Last night was a fairly packed Council Meeting as we had a series of quarterly updates from the RCMP and various municipal departments. Today’s post will cover the first third of the meeting, tomorrow’s post will cover the majority of the departmental reports, and Thursday’s post will cover the remainder of the meeting including bylaws that were voted on.
At the top of the meeting, an opportunity for public input was provided for people to comment on Bylaw 2993. This bylaw increases the budget of the 203rd Street project to cover additional items such as a seismic upgrade to the Nicomekl Bridge, LED street lights, and enhanced pedestrian safety features. There was no public input provided. Later in the meeting, Council gave final reading to this bylaw which passed.
Next, council heard a presentation from Reed Poynter from Barrier Free BC. This organization is advocating for a provincial British Columbians with Disabilities Act. According to Poynter, there are over 600,000 British Columbians with disabilities, but there is currently no comprehensive legislation to ensure that people will disabilities are able to fully participate in society.
For example, Poynter is blind. He noted that there is a lack of available drug information in a format he can use. He also noted the challenge he has with electronic payment machines. The information is only presented for people who are not visually impaired. As someone with limited vision, you have to trust that you aren’t getting ripped off. He said that if they can make GPS units talk, surely they can make talking payment machines.
The legislation that Barrier Free BC is advocating for would require that things such as debit machine be accessible for everyone. It would also ensure that businesses provide equal access to everyone, and that our built-form can accommodate most people.
The federal government is currently working on a Canadians with Disabilities Act, but this would only cover things that are within federal jurisdiction. This is why provincial acts are also needed. Barrier Free BC is hoping that local governments pass motions in support of a British Columbians with Disabilities Act.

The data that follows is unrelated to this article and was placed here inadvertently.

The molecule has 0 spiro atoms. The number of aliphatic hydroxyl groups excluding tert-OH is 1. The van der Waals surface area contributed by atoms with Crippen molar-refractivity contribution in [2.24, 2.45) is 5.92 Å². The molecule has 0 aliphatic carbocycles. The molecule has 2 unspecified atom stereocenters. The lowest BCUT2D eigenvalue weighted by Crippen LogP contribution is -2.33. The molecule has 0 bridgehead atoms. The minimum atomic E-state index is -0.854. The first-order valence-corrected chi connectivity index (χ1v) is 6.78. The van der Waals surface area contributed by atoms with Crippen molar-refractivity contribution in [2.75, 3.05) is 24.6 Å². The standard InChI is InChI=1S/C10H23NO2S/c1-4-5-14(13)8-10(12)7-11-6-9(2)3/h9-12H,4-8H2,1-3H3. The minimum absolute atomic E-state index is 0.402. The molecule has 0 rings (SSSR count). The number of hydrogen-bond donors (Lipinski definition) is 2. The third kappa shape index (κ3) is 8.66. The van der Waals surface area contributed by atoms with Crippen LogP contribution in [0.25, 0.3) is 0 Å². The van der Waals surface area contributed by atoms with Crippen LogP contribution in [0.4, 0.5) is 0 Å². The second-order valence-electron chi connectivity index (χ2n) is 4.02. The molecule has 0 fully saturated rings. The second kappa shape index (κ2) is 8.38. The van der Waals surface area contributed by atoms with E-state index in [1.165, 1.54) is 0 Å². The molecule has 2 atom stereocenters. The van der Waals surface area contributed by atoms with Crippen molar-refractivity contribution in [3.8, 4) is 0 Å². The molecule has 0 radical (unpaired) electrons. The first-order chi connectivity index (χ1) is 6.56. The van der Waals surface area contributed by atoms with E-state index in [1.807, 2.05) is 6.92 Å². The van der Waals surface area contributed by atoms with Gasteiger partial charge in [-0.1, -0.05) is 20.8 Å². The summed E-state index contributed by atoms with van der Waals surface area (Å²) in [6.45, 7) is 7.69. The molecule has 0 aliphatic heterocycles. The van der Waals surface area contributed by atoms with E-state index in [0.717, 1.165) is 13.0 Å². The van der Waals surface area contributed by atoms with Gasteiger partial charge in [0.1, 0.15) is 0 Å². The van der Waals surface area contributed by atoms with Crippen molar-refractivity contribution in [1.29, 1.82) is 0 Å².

I know that this is something that I support, as do others on council. At the upcoming UBCM convention, resolutions are put forward on behalf of all local governments in the province. City staff will be checking to see if there is a British Columbians with Disabilities Act support resolution.
I wouldn’t be surprised if a motion to support a British Columbians with Disabilities Act is put forward at a future council meeting as well.
Council heard from Emmy Skates who is the new Executive Director on the Salvation Army’s Gateway of Hope. She provided a brief bio of herself, and noted that she lives in Langley.
After these presentations, we received the second quarter report from Superintendent Murray Power, Officer in Charge of the Langley detachment of the RCMP.
Power noted that property crime was up 28% percent over the same period last year. Theft from auto was were the largest increase occurred. Power said that they did a good job of cleaning up the streets. This caused a vacuum which has since been filled with a new collection of criminals. He said that the RCMP is working on identifying these people to get them off the streets. The property crime wave stretches along the whole 200th Street corridor from Highway 1 to Langley City.
Power stated that Langley is experiencing an upward trend in property crime while it is going down in the rest of the region. He noted that this is the reverse of the last few years where property crime was going down in Langley while it was going up in the rest of the region.
On a more positive note, crimes against people such as assaults as well as robberies are below the five-year average.
Power also presented stats about our road network. There have been no fatal collisions this year on roads in Langley City. He attributed this to the design of our road network in the City which encourages slower speeds.
I asked Power what we need to be thinking about to reduce the opportunities to commit crime in Langley City. He noted that people need to make sure they aren’t keeping thing in the open in their vehicles. He also noted that we need to have a community dialogue about the root causes of crime, and what can be done to address those root causes. I asked if this could be led by the RCMP. He stated that while the RCMP would like to be partners in the process, it would need to be led by someone else.
I also asked him about the increase in people who are homeless and any relationship it might have with increased property crime in Langley City. He said that people who are camping are less of a concern from a crime perspective than the people who loitering in areas such as by the Dollarama.
Tomorrow, I will continue with the next section of last night’s council meeting.